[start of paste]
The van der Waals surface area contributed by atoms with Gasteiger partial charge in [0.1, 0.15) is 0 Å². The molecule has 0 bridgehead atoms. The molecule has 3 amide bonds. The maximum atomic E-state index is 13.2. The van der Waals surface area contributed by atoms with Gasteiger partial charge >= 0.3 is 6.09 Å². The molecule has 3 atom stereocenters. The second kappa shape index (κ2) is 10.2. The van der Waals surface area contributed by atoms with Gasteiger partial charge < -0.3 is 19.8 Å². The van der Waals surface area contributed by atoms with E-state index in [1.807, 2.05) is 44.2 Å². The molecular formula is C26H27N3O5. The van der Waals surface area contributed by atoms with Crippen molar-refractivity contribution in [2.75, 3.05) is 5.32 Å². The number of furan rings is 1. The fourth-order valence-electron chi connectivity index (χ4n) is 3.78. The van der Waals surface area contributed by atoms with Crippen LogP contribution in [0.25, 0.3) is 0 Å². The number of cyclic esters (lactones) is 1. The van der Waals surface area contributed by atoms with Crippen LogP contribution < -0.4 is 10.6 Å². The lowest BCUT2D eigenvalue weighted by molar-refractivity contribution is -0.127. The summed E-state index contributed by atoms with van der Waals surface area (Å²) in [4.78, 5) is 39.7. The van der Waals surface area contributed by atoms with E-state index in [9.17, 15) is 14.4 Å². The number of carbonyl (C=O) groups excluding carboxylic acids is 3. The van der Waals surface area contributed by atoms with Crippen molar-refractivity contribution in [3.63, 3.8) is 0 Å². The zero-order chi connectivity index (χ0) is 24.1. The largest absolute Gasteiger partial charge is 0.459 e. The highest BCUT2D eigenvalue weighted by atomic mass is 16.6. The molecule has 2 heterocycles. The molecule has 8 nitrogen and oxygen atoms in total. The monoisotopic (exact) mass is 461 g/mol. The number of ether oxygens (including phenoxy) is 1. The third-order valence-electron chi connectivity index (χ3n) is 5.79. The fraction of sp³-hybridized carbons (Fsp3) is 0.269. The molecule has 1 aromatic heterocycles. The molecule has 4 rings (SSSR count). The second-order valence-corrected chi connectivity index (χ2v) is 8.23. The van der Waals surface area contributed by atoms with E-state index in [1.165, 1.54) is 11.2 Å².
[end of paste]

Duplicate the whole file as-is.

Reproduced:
The van der Waals surface area contributed by atoms with Gasteiger partial charge in [0.1, 0.15) is 0 Å². The molecule has 0 bridgehead atoms. The molecule has 3 amide bonds. The maximum atomic E-state index is 13.2. The van der Waals surface area contributed by atoms with Gasteiger partial charge >= 0.3 is 6.09 Å². The molecule has 3 atom stereocenters. The second kappa shape index (κ2) is 10.2. The van der Waals surface area contributed by atoms with Gasteiger partial charge < -0.3 is 19.8 Å². The van der Waals surface area contributed by atoms with E-state index in [1.807, 2.05) is 44.2 Å². The molecular formula is C26H27N3O5. The van der Waals surface area contributed by atoms with Crippen molar-refractivity contribution in [2.75, 3.05) is 5.32 Å². The number of furan rings is 1. The fourth-order valence-electron chi connectivity index (χ4n) is 3.78. The van der Waals surface area contributed by atoms with Crippen LogP contribution in [0.25, 0.3) is 0 Å². The number of cyclic esters (lactones) is 1. The van der Waals surface area contributed by atoms with Crippen LogP contribution < -0.4 is 10.6 Å². The lowest BCUT2D eigenvalue weighted by molar-refractivity contribution is -0.127. The summed E-state index contributed by atoms with van der Waals surface area (Å²) in [4.78, 5) is 39.7. The van der Waals surface area contributed by atoms with E-state index in [9.17, 15) is 14.4 Å². The number of carbonyl (C=O) groups excluding carboxylic acids is 3. The van der Waals surface area contributed by atoms with Crippen molar-refractivity contribution in [3.63, 3.8) is 0 Å². The zero-order chi connectivity index (χ0) is 24.1. The largest absolute Gasteiger partial charge is 0.459 e. The highest BCUT2D eigenvalue weighted by atomic mass is 16.6. The molecule has 2 heterocycles. The molecule has 8 nitrogen and oxygen atoms in total. The monoisotopic (exact) mass is 461 g/mol. The number of ether oxygens (including phenoxy) is 1. The third-order valence-electron chi connectivity index (χ3n) is 5.79. The fraction of sp³-hybridized carbons (Fsp3) is 0.269. The molecule has 1 aromatic heterocycles. The molecule has 4 rings (SSSR count). The second-order valence-corrected chi connectivity index (χ2v) is 8.23. The van der Waals surface area contributed by atoms with E-state index in [1.165, 1.54) is 11.2 Å².